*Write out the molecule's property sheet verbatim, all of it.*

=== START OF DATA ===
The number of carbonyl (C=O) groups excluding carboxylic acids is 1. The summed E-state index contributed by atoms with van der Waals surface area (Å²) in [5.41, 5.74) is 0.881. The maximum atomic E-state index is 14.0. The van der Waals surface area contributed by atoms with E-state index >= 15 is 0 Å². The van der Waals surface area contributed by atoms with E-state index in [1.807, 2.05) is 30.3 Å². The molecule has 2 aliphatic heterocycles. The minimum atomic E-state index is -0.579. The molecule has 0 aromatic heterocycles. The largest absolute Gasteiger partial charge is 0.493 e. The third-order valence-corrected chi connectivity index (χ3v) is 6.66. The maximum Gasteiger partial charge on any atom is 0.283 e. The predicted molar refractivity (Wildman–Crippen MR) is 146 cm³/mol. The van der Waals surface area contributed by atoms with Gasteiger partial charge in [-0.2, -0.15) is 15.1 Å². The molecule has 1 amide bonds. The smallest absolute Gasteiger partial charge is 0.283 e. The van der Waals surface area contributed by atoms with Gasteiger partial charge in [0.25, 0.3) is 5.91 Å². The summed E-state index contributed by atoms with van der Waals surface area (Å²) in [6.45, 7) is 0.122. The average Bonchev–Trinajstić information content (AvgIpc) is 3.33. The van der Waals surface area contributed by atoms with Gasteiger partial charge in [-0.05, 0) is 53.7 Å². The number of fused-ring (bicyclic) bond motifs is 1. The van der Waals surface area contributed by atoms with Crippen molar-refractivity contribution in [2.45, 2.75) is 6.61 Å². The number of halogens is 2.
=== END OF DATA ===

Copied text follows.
The number of carbonyl (C=O) groups excluding carboxylic acids is 1. The summed E-state index contributed by atoms with van der Waals surface area (Å²) in [5.41, 5.74) is 0.881. The maximum atomic E-state index is 14.0. The van der Waals surface area contributed by atoms with E-state index >= 15 is 0 Å². The van der Waals surface area contributed by atoms with E-state index in [1.807, 2.05) is 30.3 Å². The molecule has 2 aliphatic heterocycles. The minimum atomic E-state index is -0.579. The molecule has 0 aromatic heterocycles. The largest absolute Gasteiger partial charge is 0.493 e. The third-order valence-corrected chi connectivity index (χ3v) is 6.66. The maximum Gasteiger partial charge on any atom is 0.283 e. The predicted molar refractivity (Wildman–Crippen MR) is 146 cm³/mol. The van der Waals surface area contributed by atoms with Gasteiger partial charge in [-0.2, -0.15) is 15.1 Å². The molecule has 1 amide bonds. The smallest absolute Gasteiger partial charge is 0.283 e. The van der Waals surface area contributed by atoms with Gasteiger partial charge in [0.25, 0.3) is 5.91 Å². The summed E-state index contributed by atoms with van der Waals surface area (Å²) in [6.45, 7) is 0.122. The average Bonchev–Trinajstić information content (AvgIpc) is 3.33. The van der Waals surface area contributed by atoms with Gasteiger partial charge in [-0.05, 0) is 53.7 Å². The number of fused-ring (bicyclic) bond motifs is 1. The van der Waals surface area contributed by atoms with Crippen molar-refractivity contribution in [2.45, 2.75) is 6.61 Å². The number of halogens is 2.